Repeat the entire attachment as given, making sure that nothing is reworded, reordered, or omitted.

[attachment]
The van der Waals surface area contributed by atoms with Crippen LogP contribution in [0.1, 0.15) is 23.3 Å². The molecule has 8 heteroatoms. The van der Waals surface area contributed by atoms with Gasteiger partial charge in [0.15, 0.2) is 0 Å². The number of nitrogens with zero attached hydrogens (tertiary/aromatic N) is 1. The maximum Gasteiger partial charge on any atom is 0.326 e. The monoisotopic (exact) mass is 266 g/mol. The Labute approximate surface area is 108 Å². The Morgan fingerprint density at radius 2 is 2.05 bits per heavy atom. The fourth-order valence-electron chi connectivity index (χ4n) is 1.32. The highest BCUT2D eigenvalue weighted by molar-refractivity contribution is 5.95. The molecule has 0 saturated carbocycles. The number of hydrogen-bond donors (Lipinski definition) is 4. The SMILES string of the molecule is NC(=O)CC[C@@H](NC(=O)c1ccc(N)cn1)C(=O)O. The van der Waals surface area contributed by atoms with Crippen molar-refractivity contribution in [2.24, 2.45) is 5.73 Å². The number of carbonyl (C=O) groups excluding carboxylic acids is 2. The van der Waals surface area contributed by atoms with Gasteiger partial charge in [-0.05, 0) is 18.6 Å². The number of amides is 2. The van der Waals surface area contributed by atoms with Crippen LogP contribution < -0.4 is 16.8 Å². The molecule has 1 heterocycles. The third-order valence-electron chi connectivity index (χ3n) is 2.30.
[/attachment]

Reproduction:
The van der Waals surface area contributed by atoms with Crippen LogP contribution in [0.1, 0.15) is 23.3 Å². The molecule has 8 heteroatoms. The van der Waals surface area contributed by atoms with Gasteiger partial charge in [0.15, 0.2) is 0 Å². The number of nitrogens with zero attached hydrogens (tertiary/aromatic N) is 1. The maximum Gasteiger partial charge on any atom is 0.326 e. The monoisotopic (exact) mass is 266 g/mol. The Labute approximate surface area is 108 Å². The Morgan fingerprint density at radius 2 is 2.05 bits per heavy atom. The fourth-order valence-electron chi connectivity index (χ4n) is 1.32. The highest BCUT2D eigenvalue weighted by molar-refractivity contribution is 5.95. The molecule has 0 saturated carbocycles. The number of hydrogen-bond donors (Lipinski definition) is 4. The SMILES string of the molecule is NC(=O)CC[C@@H](NC(=O)c1ccc(N)cn1)C(=O)O. The van der Waals surface area contributed by atoms with Crippen molar-refractivity contribution in [2.24, 2.45) is 5.73 Å². The number of carbonyl (C=O) groups excluding carboxylic acids is 2. The van der Waals surface area contributed by atoms with Gasteiger partial charge in [-0.05, 0) is 18.6 Å². The number of amides is 2. The van der Waals surface area contributed by atoms with Crippen LogP contribution < -0.4 is 16.8 Å². The molecule has 1 heterocycles. The third-order valence-electron chi connectivity index (χ3n) is 2.30.